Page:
It's not advisable on relying on the authorities will contact you - they may not know you exist (especially if you weren't born in Poland) or where to find you and they don't have the resources to search around the world for missing owners (given Krakow's history, there are many such cases. If owners can't be found, the court appoints someone, either one of the other owners or an external person to represent their interests until they show up.

In any case, it's pretty easy to see if the guy is legitimate (a quick good search has turned up a lawyer with the same name in Krakow), and whether you or your relative indeed have a share in the building; ask him for the land registry number and look it up online on the Krakow court website. The land registry record should also show if the court has appointed an administrator. Then get your share valued by a valuer - if it's only a share in the building then it's going to be worth less than if it has a specific apartment/premises allocated to it. Then negotiate a better price, preferably through your own lawyer.
terri 1 | 1,160    
18 Jun 2017  #7

I was under the impression that you couldn't buy (a share in the building) if there was no owner of the building to buy from. Who would you buy off? If the owners own parts of the building, they are very unlikely to sell. Everyone thinks that a share (1 or 2%) in a building are worth millions.
inkrakow 1 | 81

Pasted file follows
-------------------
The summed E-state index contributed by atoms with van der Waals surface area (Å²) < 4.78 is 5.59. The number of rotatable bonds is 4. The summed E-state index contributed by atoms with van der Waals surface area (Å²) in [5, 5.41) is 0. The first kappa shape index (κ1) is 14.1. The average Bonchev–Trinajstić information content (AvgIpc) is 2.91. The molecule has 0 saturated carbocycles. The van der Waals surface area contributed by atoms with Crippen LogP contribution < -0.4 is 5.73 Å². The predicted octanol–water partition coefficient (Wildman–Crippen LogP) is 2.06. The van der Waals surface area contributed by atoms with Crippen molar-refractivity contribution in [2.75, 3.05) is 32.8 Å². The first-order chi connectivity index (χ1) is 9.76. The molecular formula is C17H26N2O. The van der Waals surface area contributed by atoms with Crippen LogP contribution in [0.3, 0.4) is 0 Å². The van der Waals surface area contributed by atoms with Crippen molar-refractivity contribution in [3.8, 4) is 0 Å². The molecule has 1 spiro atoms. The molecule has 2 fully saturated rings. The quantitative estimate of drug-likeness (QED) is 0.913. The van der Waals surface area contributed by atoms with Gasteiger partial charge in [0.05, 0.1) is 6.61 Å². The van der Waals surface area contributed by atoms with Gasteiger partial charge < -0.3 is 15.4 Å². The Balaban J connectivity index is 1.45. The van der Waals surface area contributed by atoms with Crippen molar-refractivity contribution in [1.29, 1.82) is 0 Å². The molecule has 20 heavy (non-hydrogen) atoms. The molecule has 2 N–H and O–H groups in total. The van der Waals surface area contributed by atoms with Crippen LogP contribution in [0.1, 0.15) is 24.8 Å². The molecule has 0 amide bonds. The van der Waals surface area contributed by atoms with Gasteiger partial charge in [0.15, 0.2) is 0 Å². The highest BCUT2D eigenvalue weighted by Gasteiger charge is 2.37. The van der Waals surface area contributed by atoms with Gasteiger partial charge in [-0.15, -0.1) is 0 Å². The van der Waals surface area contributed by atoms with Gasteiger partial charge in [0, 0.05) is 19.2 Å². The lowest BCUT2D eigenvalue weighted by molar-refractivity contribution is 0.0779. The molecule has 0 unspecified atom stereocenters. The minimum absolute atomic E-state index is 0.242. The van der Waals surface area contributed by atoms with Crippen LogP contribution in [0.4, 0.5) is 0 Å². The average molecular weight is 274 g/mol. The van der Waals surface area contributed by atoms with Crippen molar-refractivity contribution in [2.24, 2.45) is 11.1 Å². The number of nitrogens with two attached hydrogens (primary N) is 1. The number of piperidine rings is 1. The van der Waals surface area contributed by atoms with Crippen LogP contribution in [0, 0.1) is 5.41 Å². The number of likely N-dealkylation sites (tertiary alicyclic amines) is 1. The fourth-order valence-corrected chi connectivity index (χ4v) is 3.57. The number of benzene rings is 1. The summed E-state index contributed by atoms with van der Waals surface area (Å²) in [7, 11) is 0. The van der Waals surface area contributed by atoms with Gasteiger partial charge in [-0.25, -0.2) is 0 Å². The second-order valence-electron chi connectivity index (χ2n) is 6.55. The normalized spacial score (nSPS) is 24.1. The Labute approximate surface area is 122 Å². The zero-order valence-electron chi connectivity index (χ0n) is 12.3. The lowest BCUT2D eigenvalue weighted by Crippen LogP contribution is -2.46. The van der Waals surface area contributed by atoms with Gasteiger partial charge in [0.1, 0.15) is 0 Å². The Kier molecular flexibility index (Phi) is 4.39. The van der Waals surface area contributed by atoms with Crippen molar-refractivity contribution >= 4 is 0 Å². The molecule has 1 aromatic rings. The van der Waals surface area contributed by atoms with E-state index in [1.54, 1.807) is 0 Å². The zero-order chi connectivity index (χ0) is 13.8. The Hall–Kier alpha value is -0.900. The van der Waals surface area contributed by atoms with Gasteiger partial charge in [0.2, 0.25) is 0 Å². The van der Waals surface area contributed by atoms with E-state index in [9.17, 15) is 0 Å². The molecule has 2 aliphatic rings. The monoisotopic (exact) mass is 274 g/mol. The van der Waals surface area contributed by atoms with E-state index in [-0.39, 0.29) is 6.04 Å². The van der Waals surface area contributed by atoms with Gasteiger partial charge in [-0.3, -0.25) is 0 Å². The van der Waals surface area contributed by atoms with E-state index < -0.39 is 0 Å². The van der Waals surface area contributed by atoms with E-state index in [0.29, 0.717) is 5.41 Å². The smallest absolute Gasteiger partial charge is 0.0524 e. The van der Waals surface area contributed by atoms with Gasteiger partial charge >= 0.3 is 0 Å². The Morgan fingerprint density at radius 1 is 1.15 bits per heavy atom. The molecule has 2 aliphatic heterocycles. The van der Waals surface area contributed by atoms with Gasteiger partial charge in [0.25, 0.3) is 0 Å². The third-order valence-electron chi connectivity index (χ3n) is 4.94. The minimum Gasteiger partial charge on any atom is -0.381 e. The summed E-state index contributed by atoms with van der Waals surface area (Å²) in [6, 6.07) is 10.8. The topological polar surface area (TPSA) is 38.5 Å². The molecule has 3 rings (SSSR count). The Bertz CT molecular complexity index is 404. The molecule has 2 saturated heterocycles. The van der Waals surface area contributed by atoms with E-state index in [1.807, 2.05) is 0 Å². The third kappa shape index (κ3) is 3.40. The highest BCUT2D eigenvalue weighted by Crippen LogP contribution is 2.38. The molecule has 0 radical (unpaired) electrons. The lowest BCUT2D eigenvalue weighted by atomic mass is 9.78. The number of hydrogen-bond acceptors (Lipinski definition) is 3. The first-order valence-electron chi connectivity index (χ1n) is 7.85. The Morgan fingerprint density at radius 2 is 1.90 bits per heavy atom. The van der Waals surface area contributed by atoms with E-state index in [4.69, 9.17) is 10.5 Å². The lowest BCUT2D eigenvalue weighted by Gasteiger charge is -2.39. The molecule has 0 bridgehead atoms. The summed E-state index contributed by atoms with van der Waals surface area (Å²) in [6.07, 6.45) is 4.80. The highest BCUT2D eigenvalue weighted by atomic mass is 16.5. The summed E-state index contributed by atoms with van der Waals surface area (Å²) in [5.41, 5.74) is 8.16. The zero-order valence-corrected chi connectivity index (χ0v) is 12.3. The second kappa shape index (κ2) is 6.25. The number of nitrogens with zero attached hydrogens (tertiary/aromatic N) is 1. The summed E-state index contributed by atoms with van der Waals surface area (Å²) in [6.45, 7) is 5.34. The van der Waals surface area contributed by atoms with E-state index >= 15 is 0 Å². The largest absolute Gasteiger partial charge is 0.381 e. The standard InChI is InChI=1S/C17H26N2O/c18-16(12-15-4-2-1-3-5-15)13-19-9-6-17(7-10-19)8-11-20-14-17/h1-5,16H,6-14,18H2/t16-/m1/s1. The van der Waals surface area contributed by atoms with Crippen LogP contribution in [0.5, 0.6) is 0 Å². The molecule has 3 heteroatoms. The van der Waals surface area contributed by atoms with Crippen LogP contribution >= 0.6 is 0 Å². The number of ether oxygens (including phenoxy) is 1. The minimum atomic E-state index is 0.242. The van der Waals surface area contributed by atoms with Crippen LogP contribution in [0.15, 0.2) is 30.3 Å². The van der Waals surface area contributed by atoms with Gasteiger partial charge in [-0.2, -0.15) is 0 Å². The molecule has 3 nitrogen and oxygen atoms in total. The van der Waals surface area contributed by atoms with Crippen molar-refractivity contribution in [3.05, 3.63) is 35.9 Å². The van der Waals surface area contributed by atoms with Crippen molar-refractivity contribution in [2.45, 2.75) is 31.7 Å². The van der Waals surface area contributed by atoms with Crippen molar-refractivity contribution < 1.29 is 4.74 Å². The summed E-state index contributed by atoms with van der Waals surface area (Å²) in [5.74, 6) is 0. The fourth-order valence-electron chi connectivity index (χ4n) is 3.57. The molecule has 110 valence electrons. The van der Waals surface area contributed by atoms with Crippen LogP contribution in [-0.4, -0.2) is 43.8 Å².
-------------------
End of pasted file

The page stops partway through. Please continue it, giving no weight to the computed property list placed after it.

19 Jun 2017  #8

If no owner(s) at all can be found, then it's true you can't buy anything from anyone. However, there are plenty of cases where a building is in shared ownership and some of the owners are known. In those circumstances, any one owner is free to sell their share to someone who wants to go through the process of trying to find the others or live with the uncertainty. It's also true that many people think a small share is worth millions, which is nonsense, particularly if they don't already occupy any space in the building. That's why it's not an easy way to make money.
terri 1 | 1,160    
19 Jun 2017  #9

Isn't it easier to get rid of (or politely ask to vacate the building) of all the other owners from a property and then own the property outright.

This seems to be a specialization of some firms who have a lawyer in their pockets.
inkrakow 1 | 81    
19 Jun 2017  #10

Isn't it easier to get rid of (or politely ask to vacate the building) of all the other owners from a property and then own the property outright.

LOL! Owners moving out doesn't negate their right to ownership. Not sure how you would go about getting rid of owners who rightfully own or occupy the property (even if it exceeds their share). Forcing them out is illegal (and immoral) and even if you do it legally it's definitely not an easy process. And asking politely? Well I suppose you can always try...
Ziemowit 8 | 2,405    
19 Jun 2017  #11

Łukasz Mróz is a partner in a lawyers' company: NIKIEL I WSPÓLNICY - Adwokaci i Radcowie Prawni - Kraków, pl. Axentowicza 6/3, tel. +48 12 632 71 02; +48 12 623 75 25. However, their profile says nothing about property market, it is banking and finance or capital markets.

nwlegal.pl/Radca-prawny,adwokat-lukasz-mroz,pl.html

We have been present in the market of legal services since 1996. Our main area of interest is connected with banking and finance, investment services, capital markets, mergers and acquisitions.

Is your Łukasz Mróz the same person as their Łukasz Mróz?
OP ConfusedLady    
20 Jun 2017  #12

@Ziemowit
Hi

Yes apparently he is a 'lawyer' for Nikiel and Partners. But I think he is working alone on this.

I will ask him for the land registry number and see if I can find out more...

Thanks!
inkrakow 1 | 81    
20 Jun 2017  #13

You can check whether he is a registered to practice law here: rejestradwokatow.pl